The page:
December 23, 2000
One of those memories of Christmases of my childhood is the appearance of Aunt Fan, who was really my great-aunt. Aunt Fan didn't come to Moultrie (Georgia) for the main Barber Christmas gathering every year, but when she did, the food (especially the sweets) had some extra flourishes. She was a professional: for some years, Aunt Fan and her friend Mary Jo Thompson ran the Sanford House restaurant in Milledgeville, Ga., and before that she was in charge of food service at Wesleyan College in Macon, Ga.
When Aunt Fan was at the big family Christmas gathering, she would bring with her, or make while there, divinity candy, lace cookies all crisp and buttery and candy-like, and maybe a peppermint pie. During the Christmas Day afternoon gathering at my Grandmother Barber's house, Fan presided over the Russian spiced tea. But the strongest (and fondest) memory I have is of her caramels. Some vanilla, some chocolate, with or without pecans, each wrapped in a miniature butcher's fold of waxed paper with the ends tucked under, and crammed into a tin or a box. The caramels were soft and chewy, rich, the chocolate ones intense and the vanilla ones buttery. You learned to find the caramel container, then dig around, peering through the waxed-paper wrapping to see if it was vanilla or chocolate, with or without nuts, before grabbing yet another piece.
Aunt Fan showed me how to make those caramels one Christmas, and wrote out the recipe in the abbreviated style of her age. (Good thing I took notes, too!) I remember she left out the vanilla and realized the omission after we had poured out the caramels. No problem--she took the bottle, put her thumb over the opening, and sprinkled some over the top of the finished candy. They still seemed to taste OK, proving either that this is a very tolerant recipe, or that a great cook can get away with a lot.
This Christmas I dug out the recipe for Aunt Fan's caramels for the first time in years. I did a test run of vanilla caramels last night, and my father wandered through the kitchen as I peered at the candy thermometer. He remembers that it was a summer when he was in high school, in the late 1930's, that Aunt Fan went off to a cooking school in New York for two weeks. The caramels, and her candy thermometer, were part of what she brought back. Daddy remembers Fan setting up the caramel bars on the marble countertop, and pouring the hot candy out to set. (This would have been in Fan's sister's house, my grandmother's.) He also remembers the few months when he and my mother lived in Milledgeville in 1951, and they helped out at the Sanford House in the evenings. My older brother was learning to walk at that point, and the college-aged waitresses would try to induce him to walk from one to the other during slow moments of the dinner hour.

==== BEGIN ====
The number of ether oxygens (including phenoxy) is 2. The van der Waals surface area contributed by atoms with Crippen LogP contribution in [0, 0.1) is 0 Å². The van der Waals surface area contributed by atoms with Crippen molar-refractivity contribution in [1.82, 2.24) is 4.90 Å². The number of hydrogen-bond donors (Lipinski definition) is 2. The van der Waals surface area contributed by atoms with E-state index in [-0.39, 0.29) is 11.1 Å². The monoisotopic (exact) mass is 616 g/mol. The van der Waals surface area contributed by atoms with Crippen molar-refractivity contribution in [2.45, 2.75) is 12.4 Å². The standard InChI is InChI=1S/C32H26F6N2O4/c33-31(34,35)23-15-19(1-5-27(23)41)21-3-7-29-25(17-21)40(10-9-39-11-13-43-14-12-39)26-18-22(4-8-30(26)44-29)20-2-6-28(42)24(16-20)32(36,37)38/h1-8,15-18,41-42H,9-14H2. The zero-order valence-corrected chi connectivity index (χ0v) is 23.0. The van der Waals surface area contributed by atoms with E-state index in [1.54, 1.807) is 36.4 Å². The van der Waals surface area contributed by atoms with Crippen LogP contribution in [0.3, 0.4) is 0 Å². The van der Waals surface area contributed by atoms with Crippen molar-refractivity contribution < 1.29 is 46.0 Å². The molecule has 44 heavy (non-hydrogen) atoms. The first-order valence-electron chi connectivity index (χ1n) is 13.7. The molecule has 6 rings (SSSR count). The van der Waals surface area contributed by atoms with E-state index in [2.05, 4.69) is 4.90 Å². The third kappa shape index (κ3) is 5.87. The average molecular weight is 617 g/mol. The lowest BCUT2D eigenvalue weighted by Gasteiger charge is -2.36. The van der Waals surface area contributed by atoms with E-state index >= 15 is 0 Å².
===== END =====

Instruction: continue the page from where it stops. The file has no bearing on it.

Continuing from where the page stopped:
This afternoon, with the assistance of my nieces, aged 7 and almost 5, I made a batch of chocolate caramels. Cutting up the vanilla ones made the night before provided a chance for the girls to perform quality-control checks while waiting for the bubbling mixture to reach soft-ball stage. Younger niece tried her first bit (a small piece that had stuck to the pan) with caution, then asked for a "real" piece, then for one "...oh, this big, Aunt Nancy." "But there isn't a piece that big--that's three-quarters of the pan." "Oh, well, this big."
We'll cut the chocolate caramels tomorrow, and wrap the pieces in little squares of waxed paper, and the nieces will eat some and take some to their grandparents in Arizona. I'll mail some to my nephew who helped bake the plenitude of pies we had at Thanksgiving, and give more away to friends. And I'll think that Aunt Fan came to Atlanta for Christmas this year.
Have a Merry Christmas, everyone!
Miss Fanny White's Caramels
1 cup sugar
1 cup white Karo syrup
1 cup whipping cream
1 T. butter
1 tsp. vanilla
Mix sugar, syrup, and cream in a large saucepan. Cook over medium heat until the mixture reaches 230 degrees F. (soft-ball stage) on a candy thermometer. Add butter and vanilla, then continue cooking until the mixture reaches 242 degrees (firm-ball stage). If desired, stir in one or more of the following:
3/4 c. chopped pecans (toast them first if desired)
3/4 c. chopped toasted almonds
3/4 c. shredded coconut, toasted or not
Pour mixture into a buttered 8" square or 9" round pan. Let it set overnight, then cut into pieces and wrap individually in waxed paper.
Add 3 (1-oz) squares of semi-sweet chocolate when mixture reaches 230 degrees. Add butter and vanilla when chocolate has melted, then cook to 242 degrees and proceed as above.